It’s a shame, really, because “Quarantine” does contain some genuinely frightening scenes, especially one towards the end which is shot in night vision, and a completely expected jump scene that still provides a huge jump. This could be viewed as a warm up for a much better film, and certainly the pieces are in place for one, but “Quarantine” doesn’t quite make it into the realm of good horror.

Note to the people in charge of the marketing for “Quarantine”: If you want your movie to have any tension whatsoever, don’t give away the final shot of the film in every single trailer, TV spot, and poster for the film.

“Blindness” is beautiful

Wes Lawson
Daily Egyptian
‘Blindness’
Rated R
Starring: Julianne Moore, Mark Ruffalo, Danny Glover, Gael Garcia Bernal
Directed by Fernando Meirelles
Run time: 130 minutes
4.5 out of 5 stars

On an ordinary afternoon in an unnamed city, a Japanese man suddenly goes blind while sitting at a stoplight. People come to his aid, and unwittingly acquire his infection, which causes people to go blind.
“Blindness” stems from this scene, shows how the virus spreads and how the people react when an entire population is stripped of their sight. It is powerful and beautiful to watch, and it is absorbing and completely emotionally satisfying.
The movie remains purposely vague, so as to show that this could happen anywhere, to any population. None of the characters are given names, and the nature of the blind disease is never explained. But it does spread quickly and without mercy. The Japanese man infects a doctor (Ruffalo) who ends up being forced into an internment camp with the rest of the blind.  The camp is divided up into wards, and the food rations are quickly eaten, and the grounds become a filthy, barely livable place. This is when a bartender (Bernal) declares martial law and exchanges food for both jewelry and sexual favors. Obviously, this society cannot be sustained for long, and the film shows how people would react if thrown into a situation such as this.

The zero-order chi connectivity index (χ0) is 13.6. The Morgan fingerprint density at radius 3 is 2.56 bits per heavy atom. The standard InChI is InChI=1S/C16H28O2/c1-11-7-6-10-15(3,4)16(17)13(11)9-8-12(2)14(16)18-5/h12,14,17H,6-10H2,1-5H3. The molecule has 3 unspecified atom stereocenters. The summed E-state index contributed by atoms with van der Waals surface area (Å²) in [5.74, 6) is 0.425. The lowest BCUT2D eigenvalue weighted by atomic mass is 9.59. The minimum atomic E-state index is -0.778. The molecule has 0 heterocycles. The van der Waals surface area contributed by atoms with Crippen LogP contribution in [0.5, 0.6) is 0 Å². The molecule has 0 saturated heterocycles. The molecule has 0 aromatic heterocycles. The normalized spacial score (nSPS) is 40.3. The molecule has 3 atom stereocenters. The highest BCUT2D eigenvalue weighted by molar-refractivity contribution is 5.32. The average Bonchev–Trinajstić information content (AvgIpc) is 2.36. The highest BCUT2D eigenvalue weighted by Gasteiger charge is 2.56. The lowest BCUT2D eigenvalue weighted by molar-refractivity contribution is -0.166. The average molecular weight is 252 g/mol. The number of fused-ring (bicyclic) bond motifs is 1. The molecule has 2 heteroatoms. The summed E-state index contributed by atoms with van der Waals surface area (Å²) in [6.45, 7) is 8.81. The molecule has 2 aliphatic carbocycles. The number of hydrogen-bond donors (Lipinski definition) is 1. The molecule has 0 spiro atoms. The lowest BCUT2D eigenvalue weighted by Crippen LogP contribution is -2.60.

The crucial element of the story is that the doctor’s wife (Moore) can still see.  Only her husband knows, and she is forced to feign blindness in order to survive in the camp. In a fearless performance by Moore, she leads the characters through the grounds, help them wash and bathe, and ultimately, plans their escape.
“Blindness” is meant to be a film that makes you think, and on that note, it succeeds. It is based on a award winning novel by Jose Saramango, and it shows not only how society breaks down when our sight is taken from us, but how in the ashes of this, a deep sense of humanity develops. Being forced to rely on other people for everything that you used to do without help can be completely degrading, and though “Blindness” rarely pauses for happy moments, there is a deep undercurrent of hope throughout, especially in the film’s final scenes, when rain becomes a metaphor for the washing away of the past and the acceptance of the future.
It helps that the film has absolutely fantastic actors to lead us through the proceedings. This is a film that requires people to be naked, dirty, uncomfortable, and completely beaten down, and every single person in the film is up to the task. Moore, Ruffalo, and Bernal especially do some heavy lifting, and Glover provides one of the film’s most emotionally satisfying moments.